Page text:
This is a fascinating way to explore time and place—a spyglass view of hundred year old maps overlaid on the digital maps of today.
A fascinating bit of cartographic reverse engineering, looking at how Google has an incredible level of satellite-delivered building detail that then goes into solving the design problem of marking “commercial corridors” (or Areas Of Interest) on their maps.
I quite like this proposal for
geo element in HTML, especially that it has a fallback built in (like
video). I’m guessing the next step is to file an issue and create a web component to demonstrate how this could work.
That brings up another question: what do you name a custom element that you’d like to eventually become part of the spec? You can’t simply name it
geo because you have to include a hyphen.
When it seems like all our online activity is being tracked by Google, Facebook, and co., it comforts me to think of all the untracked usage out there, from shared (or fake) Facebook accounts to the good ol’ sneakernet:
Packets of information can be distributed via SMS and mobile 3G but also pieces of paper, USB sticks and Bluetooth.
Connectivity isn’t binary. Long live the papernet!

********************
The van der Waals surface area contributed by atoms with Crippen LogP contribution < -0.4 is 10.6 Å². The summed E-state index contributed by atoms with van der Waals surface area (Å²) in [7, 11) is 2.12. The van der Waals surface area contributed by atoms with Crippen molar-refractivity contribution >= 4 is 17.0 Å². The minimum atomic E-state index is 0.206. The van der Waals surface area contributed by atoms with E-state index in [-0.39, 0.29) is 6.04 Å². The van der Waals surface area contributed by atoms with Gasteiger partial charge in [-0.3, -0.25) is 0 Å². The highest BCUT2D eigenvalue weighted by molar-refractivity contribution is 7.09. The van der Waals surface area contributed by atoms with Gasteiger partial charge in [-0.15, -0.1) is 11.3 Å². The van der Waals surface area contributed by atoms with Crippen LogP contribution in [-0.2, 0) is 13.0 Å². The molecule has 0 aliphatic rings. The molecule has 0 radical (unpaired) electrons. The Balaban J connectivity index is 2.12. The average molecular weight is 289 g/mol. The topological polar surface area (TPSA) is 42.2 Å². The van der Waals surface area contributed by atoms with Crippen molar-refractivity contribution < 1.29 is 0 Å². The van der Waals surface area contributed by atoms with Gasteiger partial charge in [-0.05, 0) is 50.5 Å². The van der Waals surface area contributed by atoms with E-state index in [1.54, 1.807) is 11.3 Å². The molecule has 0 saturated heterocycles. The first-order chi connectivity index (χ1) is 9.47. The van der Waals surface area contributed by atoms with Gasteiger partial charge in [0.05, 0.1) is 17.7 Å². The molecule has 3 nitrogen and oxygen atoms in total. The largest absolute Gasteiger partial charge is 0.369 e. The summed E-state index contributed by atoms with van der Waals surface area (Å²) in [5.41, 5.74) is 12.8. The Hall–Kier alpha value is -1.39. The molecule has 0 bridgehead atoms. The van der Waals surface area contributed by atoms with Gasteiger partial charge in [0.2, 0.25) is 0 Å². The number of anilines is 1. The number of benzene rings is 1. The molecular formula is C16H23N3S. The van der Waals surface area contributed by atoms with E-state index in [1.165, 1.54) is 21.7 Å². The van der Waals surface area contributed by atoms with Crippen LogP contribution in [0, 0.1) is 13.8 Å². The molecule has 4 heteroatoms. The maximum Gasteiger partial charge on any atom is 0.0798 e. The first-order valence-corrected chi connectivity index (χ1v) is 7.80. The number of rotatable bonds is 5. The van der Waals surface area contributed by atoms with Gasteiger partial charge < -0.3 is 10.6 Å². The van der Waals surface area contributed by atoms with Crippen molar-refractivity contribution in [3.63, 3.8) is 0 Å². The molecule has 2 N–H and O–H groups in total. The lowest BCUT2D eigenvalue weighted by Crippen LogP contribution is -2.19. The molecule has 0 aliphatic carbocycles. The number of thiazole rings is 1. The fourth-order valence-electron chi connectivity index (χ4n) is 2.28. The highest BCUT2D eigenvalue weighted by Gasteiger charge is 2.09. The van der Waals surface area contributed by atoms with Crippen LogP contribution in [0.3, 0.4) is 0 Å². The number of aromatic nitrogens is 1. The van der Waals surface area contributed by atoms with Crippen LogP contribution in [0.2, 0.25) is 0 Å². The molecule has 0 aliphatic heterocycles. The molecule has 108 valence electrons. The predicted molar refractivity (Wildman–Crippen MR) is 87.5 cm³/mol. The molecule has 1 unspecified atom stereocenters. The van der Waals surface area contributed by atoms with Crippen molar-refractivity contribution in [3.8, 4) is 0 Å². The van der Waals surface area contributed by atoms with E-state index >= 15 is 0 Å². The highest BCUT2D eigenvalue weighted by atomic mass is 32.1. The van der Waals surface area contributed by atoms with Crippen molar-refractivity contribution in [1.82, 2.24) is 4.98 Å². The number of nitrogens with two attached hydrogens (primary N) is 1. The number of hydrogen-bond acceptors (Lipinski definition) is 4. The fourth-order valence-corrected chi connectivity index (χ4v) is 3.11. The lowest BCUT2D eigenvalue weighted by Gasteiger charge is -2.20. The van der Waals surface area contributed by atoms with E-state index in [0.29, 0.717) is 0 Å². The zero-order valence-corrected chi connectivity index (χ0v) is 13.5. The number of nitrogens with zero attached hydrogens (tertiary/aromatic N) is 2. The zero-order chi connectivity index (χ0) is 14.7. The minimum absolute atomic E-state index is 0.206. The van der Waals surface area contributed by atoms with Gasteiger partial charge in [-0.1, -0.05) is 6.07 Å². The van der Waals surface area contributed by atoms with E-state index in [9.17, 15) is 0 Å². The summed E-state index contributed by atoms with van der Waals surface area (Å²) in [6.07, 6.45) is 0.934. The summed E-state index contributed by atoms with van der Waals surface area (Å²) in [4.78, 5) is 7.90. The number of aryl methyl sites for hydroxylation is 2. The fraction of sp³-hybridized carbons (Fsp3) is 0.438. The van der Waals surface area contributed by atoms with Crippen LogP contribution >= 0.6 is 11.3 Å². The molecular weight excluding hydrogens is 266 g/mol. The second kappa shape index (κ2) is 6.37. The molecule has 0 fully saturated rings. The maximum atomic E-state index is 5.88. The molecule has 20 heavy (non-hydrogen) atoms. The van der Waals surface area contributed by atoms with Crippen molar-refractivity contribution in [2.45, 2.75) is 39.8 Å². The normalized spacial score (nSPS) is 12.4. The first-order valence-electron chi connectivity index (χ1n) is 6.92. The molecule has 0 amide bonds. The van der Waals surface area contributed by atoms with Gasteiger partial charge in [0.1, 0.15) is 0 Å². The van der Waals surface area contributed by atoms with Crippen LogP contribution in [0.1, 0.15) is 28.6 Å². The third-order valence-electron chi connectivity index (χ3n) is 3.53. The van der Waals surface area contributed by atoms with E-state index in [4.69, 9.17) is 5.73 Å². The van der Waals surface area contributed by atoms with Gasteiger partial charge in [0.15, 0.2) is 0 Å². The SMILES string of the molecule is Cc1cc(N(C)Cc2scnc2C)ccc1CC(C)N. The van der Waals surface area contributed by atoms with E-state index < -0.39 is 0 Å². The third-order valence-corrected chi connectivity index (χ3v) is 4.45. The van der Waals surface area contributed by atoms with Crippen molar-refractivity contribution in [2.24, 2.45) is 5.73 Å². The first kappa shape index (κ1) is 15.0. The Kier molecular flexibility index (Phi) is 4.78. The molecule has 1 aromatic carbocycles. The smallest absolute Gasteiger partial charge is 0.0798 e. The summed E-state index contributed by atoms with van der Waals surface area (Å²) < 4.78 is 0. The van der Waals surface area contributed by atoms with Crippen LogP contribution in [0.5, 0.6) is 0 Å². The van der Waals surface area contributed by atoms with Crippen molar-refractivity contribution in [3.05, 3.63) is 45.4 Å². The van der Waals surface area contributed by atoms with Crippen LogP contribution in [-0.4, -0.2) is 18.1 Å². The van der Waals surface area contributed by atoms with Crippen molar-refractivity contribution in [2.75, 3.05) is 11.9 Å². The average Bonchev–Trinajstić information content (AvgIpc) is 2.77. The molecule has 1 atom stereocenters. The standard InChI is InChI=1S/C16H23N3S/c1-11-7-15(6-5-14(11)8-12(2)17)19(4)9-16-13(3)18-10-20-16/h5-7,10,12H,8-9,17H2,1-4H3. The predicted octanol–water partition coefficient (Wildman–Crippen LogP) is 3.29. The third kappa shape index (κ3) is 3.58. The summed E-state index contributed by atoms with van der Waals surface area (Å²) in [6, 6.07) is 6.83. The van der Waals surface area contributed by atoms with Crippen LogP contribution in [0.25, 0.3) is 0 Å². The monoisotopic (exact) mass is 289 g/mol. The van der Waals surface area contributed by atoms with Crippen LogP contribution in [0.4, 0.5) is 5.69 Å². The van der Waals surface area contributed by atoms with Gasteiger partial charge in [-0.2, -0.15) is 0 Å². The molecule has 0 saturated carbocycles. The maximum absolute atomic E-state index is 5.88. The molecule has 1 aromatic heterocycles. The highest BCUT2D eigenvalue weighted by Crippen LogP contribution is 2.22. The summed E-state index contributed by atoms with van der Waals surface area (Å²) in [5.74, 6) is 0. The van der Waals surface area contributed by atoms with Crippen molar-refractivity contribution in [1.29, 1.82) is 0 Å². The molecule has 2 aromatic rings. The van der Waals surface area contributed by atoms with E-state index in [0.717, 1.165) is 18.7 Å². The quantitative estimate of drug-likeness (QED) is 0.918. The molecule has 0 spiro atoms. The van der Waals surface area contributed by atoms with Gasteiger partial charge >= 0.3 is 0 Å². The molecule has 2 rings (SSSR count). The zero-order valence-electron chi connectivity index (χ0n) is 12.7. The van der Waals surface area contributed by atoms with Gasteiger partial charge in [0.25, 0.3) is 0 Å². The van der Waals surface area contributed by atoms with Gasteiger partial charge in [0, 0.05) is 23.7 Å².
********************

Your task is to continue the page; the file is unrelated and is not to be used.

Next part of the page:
In this English language alternative to latitude and longitude coordinates, the Clearleft office is located at:
Everything you never wanted to know about conveying elevation information on maps, delivered in Peter’s always-entertaining style and illustrated with interactive examples.
OpenGeofiction is a map of an imaginary world, created by a community of worldbuilders. You can take part in this project too.
This is such a simple little adjustment, but I think it’s kinda brilliant: tweaking the display of your site’s maps to match the season.
A lovely hack from Science Hack Day San Francisco: get an idea of the size of CERN’s Large Hadron Collider by seeing it superimposed over your town.
The GPS system is a monumental network that provides a permanent “YouAreHere” sign hanging in the sky, its signal a constant, synchronised timecode.
A nice stroll around Marseilles at night without any of the traditional danger.
James re-imagines the Barbican as an airship drifting free of central London.
A lovely way of demonstrating the differences between map projections. Drag for extra fun.
This year’s TeleGeography map of the undersea network looks beautiful—inspired by old maps. I love the way that latency between countries is shown as inset constellations.